How To Play French Roulette

How to Play French Roulette

When it comes to Live Roulette, many popular variations are on offer within a live casino, and one of those is French Roulette. Although the game is quite similar to European Roulette, there are still some differences. Before taking a seat at a French roulette table, take a look at our how-to-play guide.

French Roulette Table Layout

When looking at the roulette table, players will see that the table will look very similar to a European roulette table. One main difference is that the French roulette table will have the bet name written in French, but they will still be exactly the same as those in European roulette, they’ll just translate across.

The wheel will still have 37 pockets with just one zero unlike american roulette and they will be coloured the same as European roulette, red, black and one green pocket.

What else makes French Roulette different?

In addition to the language on the roulette table, the other differences with French roulette are the additional quirks such as La Partage and En Prison. So, let's get a basic explanation of those extra elements before placing a bet.

En Prison The literal translation of this element is in prison. It means that within the game, you are in prison if the ball lands in a zero pocket, and it means a losing bet; you will be given the chance to have half your stake back, or you can wait until the next round.

La Partage This element is similar to En Prison, except in this feature, players are not given the option to let their stake play on the table. This literally translates to sharing which means half the losing stake is returned to players.

French Roulette Bets

As the home of roulette and other casino games, many bettors believe that French roulette is the optimal version of the game. While it bears many similarities with European roulette, the only difference in American roulette is the double zero and singular zero, which distort the odds slightly in favour of the house.

What Are Inside Bets?

The best way to remember how roulette bets work is to portion them into manageable sections. Roulette inside bets cover a range of specific betting options, all revolving around different types of individual numbers or groups of numbers.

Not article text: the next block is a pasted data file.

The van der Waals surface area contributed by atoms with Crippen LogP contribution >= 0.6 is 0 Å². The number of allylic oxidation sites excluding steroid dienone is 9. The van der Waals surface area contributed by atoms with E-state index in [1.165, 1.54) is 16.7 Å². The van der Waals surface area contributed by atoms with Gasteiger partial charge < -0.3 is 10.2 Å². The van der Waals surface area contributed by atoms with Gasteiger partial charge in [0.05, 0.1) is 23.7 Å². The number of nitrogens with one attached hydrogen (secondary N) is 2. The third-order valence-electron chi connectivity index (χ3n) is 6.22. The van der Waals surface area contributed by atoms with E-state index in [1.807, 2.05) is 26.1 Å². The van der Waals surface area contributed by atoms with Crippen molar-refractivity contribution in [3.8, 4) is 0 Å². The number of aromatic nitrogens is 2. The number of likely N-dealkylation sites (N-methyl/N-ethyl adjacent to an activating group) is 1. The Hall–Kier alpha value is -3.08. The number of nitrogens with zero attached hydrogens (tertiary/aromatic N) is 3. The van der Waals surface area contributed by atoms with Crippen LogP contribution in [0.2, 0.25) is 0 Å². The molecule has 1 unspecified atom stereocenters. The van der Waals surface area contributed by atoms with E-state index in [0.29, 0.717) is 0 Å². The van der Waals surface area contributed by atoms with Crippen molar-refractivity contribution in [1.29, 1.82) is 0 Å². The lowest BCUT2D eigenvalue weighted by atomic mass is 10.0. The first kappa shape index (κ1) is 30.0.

Inside Betting Options

Straight Bet

Few casino games offer such a high return from one specific bet. A straight bet is a colloquial term for those bettors who bet on individual numbers. There are no roulette bets with a higher return than a straight bet, which is 35/1.

Street Bet

Few players will relentlessly pursue straight bets as it can send you on the expressway to blow your budget. A street bet is an inside bet that includes the numbers on that line, covering the number in the first column (1,4,7, etc) and its two sequential neighbours. The zero means that the odds of a street bet are close to 11/1. Other than a straight or split bet, which we'll cover shortly, the street is the highest-paying bet.

Corner Bet

As we move down the probability chart, a corner bet is when the bettor places their chip at the intersection of four numbers on the table. The best way to remember a corner bet is that it must include four numbers. Corner bets offer odds of close to 8/1.

Top Line Bet

A top line bet is a trio bet in French roulette. It conjoins the trifecta of betting options that share a border with zero. You can place two trio bets in French roulette — either the combination of zero, one and two or zero, two and three. A trio bet offers the same returns as a street bet at close to 11/1.

Split Bet

If a straight bet is a bit too much of a leap, a split bet might be more of your flavour. A split bet is any two numbers that join together on the table. For instance, if you placed your chip on the line that separates the numbers one and two, this would be a split bet that covers both numbers and returns odds of 17/1.